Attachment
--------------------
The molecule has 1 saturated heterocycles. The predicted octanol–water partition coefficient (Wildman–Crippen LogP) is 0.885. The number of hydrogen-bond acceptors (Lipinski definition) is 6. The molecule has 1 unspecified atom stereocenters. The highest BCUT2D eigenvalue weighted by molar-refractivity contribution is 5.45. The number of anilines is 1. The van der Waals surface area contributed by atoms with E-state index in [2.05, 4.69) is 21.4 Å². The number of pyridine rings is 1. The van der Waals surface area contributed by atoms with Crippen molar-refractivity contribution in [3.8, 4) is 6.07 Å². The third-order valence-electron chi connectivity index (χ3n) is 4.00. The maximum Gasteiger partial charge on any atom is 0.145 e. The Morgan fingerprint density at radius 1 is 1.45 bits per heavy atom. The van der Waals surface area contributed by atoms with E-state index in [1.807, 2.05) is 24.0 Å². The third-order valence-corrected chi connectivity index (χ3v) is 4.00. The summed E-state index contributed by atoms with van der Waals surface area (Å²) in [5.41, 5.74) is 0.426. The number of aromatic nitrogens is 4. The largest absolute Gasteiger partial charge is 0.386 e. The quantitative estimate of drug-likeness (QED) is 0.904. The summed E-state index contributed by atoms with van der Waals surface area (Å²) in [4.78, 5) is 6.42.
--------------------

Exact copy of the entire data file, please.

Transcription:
The molecule has 1 saturated heterocycles. The predicted octanol–water partition coefficient (Wildman–Crippen LogP) is 0.885. The number of hydrogen-bond acceptors (Lipinski definition) is 6. The molecule has 1 unspecified atom stereocenters. The highest BCUT2D eigenvalue weighted by molar-refractivity contribution is 5.45. The number of anilines is 1. The van der Waals surface area contributed by atoms with E-state index in [2.05, 4.69) is 21.4 Å². The number of pyridine rings is 1. The van der Waals surface area contributed by atoms with Crippen molar-refractivity contribution in [3.8, 4) is 6.07 Å². The third-order valence-electron chi connectivity index (χ3n) is 4.00. The maximum Gasteiger partial charge on any atom is 0.145 e. The Morgan fingerprint density at radius 1 is 1.45 bits per heavy atom. The van der Waals surface area contributed by atoms with E-state index in [1.807, 2.05) is 24.0 Å². The third-order valence-corrected chi connectivity index (χ3v) is 4.00. The summed E-state index contributed by atoms with van der Waals surface area (Å²) in [5.41, 5.74) is 0.426. The number of aromatic nitrogens is 4. The largest absolute Gasteiger partial charge is 0.386 e. The quantitative estimate of drug-likeness (QED) is 0.904. The summed E-state index contributed by atoms with van der Waals surface area (Å²) in [4.78, 5) is 6.42.